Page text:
Los Angeles, CA (WorkersCompensation.com) – The public interest would not be served by temporarily blocking enforcement of AB 5 for Uber and Postmates, said a California judge. U.S. District Judge Dolly Gee rejected an attempt by the companies and two individuals to stall the measure while they challenge the constitutionality of the law that would reclassify some independent contractors as employees.
“Considering the potential impact to the State’s ability to ensure proper calculation of low income workers’ wages and benefits, protect compliant businesses from unfair competition, and collect tax revenue from employers to administer public benefits programs, the State’s interest in applying AB 5 to Company Plaintiffs and potentially hundreds of thousands of California workers outweighs Plaintiffs’ fear of being made to abide by the law,” Gee wrote in her decision.
Ridesharing and other app-based gig economy organizations say the law will harm their business models by forcing them to pay workers certain benefits, such as workers’ compensation, and health insurance. Some workers have argued against the law as well.
Of the two individual plaintiffs Gee said “Though they assert that they would suffer unrecoverable financial losses and lose customer goodwill, freedom, financial stability, and work satisfaction if Uber and Postmates reclassify them as employees, those harms are speculative so long as the Company Plaintiffs maintain that AB 5 does not apply to them.”
The two companies “have demonstrated a likelihood of irreparable harm based on the threats of enforcement against them by city attorneys and the availability of criminal penalties,” Gee wrote. “But this showing is offset somewhat by the fact that the Company Plaintiffs may still face private enforcement actions under Dynamex, even in the absence of AB 5.”
Both Uber and Postmates said they are reviewing the judge’s decision and considering whether to appeal. Postmates said the ruling was merely procedural, and that it looked forward to pursuing their suit against the law.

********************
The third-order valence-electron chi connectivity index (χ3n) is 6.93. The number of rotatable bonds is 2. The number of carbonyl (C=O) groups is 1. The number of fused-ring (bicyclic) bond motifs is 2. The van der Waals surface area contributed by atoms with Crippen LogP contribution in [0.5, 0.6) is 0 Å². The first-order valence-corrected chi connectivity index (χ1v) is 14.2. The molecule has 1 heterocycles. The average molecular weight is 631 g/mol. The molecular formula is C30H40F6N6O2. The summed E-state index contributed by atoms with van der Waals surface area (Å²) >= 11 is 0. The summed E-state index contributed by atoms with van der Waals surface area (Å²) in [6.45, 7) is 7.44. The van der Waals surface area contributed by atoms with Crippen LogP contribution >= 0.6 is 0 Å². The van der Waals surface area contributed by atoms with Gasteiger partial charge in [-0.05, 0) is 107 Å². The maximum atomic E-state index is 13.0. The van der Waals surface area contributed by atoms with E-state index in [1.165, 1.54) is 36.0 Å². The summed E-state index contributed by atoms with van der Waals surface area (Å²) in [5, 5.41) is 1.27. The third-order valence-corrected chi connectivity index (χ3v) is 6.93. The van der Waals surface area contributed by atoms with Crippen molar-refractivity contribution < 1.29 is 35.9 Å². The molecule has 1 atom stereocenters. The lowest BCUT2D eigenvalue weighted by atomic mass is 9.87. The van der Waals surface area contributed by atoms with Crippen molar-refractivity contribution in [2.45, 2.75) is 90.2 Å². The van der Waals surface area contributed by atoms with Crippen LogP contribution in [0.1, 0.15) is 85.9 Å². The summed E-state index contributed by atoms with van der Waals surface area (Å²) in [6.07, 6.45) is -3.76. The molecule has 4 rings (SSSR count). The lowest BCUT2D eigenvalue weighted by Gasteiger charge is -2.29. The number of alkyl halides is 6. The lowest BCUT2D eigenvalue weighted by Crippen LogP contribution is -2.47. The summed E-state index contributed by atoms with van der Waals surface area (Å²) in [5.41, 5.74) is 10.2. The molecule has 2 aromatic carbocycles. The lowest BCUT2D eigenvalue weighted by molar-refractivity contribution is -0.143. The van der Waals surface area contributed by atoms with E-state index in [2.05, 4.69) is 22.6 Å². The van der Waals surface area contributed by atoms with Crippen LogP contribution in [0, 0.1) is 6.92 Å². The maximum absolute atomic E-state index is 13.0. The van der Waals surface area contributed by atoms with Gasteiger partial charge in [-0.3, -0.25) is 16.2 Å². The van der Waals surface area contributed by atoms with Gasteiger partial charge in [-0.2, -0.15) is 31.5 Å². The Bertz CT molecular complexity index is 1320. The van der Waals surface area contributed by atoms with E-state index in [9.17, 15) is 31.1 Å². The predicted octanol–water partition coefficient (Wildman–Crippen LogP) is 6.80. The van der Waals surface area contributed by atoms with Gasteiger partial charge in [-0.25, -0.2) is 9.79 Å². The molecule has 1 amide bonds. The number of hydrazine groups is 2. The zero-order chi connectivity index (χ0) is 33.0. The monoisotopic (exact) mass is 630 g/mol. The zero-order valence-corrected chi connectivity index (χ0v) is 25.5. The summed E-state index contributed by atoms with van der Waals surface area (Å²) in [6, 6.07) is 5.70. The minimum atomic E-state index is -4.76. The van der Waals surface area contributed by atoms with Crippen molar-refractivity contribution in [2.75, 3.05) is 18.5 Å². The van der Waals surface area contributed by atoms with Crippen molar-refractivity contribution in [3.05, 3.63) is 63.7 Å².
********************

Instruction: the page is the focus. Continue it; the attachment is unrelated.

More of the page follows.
The suit was filed against the state of California and argues AB5 violates the U.S. Constitution and unfairly singles out app-based technology platforms. It says the law violates guarantees of equal protection under the federal and state constitutions.
Gee will next hear the suit. But based on comments the judge made, it appears unlikely the companies will be successful. She said it is unlikely the companies will prevail on the merits of their claim.
“AB 5 is rationally related to a legitimate state interest and did not target gig economy companies in violation of Equal Protection,” Gee wrote. “Section 1 of AB 5 sets forth a statement of purpose that describes ‘[t]he misclassification of workers as independent contractors [as] a significant factor in the erosion of the middle class and the rise in income inequality.’ … The Legislature’s stated intent in enacting AB 5 is:
to ensure workers who are currently exploited by being misclassified as independent contractors instead of recognized as employees have the basic rights and protections they deserve under the law, including a minimum wage, workers’ compensation if they are injured on the job, unemployment insurance, paid sick leave, and paid family leave.”
Gees’s ruling is the latest on actions related to AB5. Earlier this month another judge ruled that the law does not apply to independent truck drivers because they are subject to federal statute. Next month a judge is scheduled to consider whether to temporarily block enforcement of the law against freelance writers and photographers. However the bill’s original sponsor has said she intends to change the law as it pertains to freelancers and possibly musicians.